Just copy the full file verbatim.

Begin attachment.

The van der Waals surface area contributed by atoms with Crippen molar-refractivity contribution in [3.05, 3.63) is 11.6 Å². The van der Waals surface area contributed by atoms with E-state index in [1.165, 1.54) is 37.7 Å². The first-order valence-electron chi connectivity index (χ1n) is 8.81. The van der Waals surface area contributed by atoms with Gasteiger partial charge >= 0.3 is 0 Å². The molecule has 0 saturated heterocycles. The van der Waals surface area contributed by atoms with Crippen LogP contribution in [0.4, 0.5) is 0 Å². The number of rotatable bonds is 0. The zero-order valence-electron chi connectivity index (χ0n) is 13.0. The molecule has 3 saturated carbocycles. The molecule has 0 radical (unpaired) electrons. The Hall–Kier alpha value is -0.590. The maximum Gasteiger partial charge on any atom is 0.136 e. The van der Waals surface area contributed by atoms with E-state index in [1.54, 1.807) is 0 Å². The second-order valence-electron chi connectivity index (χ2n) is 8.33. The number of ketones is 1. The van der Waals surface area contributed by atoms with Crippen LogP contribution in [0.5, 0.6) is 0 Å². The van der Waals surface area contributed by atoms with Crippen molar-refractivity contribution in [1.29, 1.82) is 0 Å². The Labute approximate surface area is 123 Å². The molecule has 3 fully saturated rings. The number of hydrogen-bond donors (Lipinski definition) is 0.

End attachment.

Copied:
The van der Waals surface area contributed by atoms with Crippen molar-refractivity contribution in [3.05, 3.63) is 11.6 Å². The van der Waals surface area contributed by atoms with E-state index in [1.165, 1.54) is 37.7 Å². The first-order valence-electron chi connectivity index (χ1n) is 8.81. The van der Waals surface area contributed by atoms with Gasteiger partial charge >= 0.3 is 0 Å². The molecule has 0 saturated heterocycles. The van der Waals surface area contributed by atoms with Crippen LogP contribution in [0.4, 0.5) is 0 Å². The number of rotatable bonds is 0. The zero-order valence-electron chi connectivity index (χ0n) is 13.0. The molecule has 3 saturated carbocycles. The molecule has 0 radical (unpaired) electrons. The Hall–Kier alpha value is -0.590. The maximum Gasteiger partial charge on any atom is 0.136 e. The van der Waals surface area contributed by atoms with E-state index in [1.54, 1.807) is 0 Å². The second-order valence-electron chi connectivity index (χ2n) is 8.33. The number of ketones is 1. The van der Waals surface area contributed by atoms with Crippen LogP contribution in [0.5, 0.6) is 0 Å². The van der Waals surface area contributed by atoms with Crippen molar-refractivity contribution in [1.29, 1.82) is 0 Å². The Labute approximate surface area is 123 Å². The molecule has 3 fully saturated rings. The number of hydrogen-bond donors (Lipinski definition) is 0.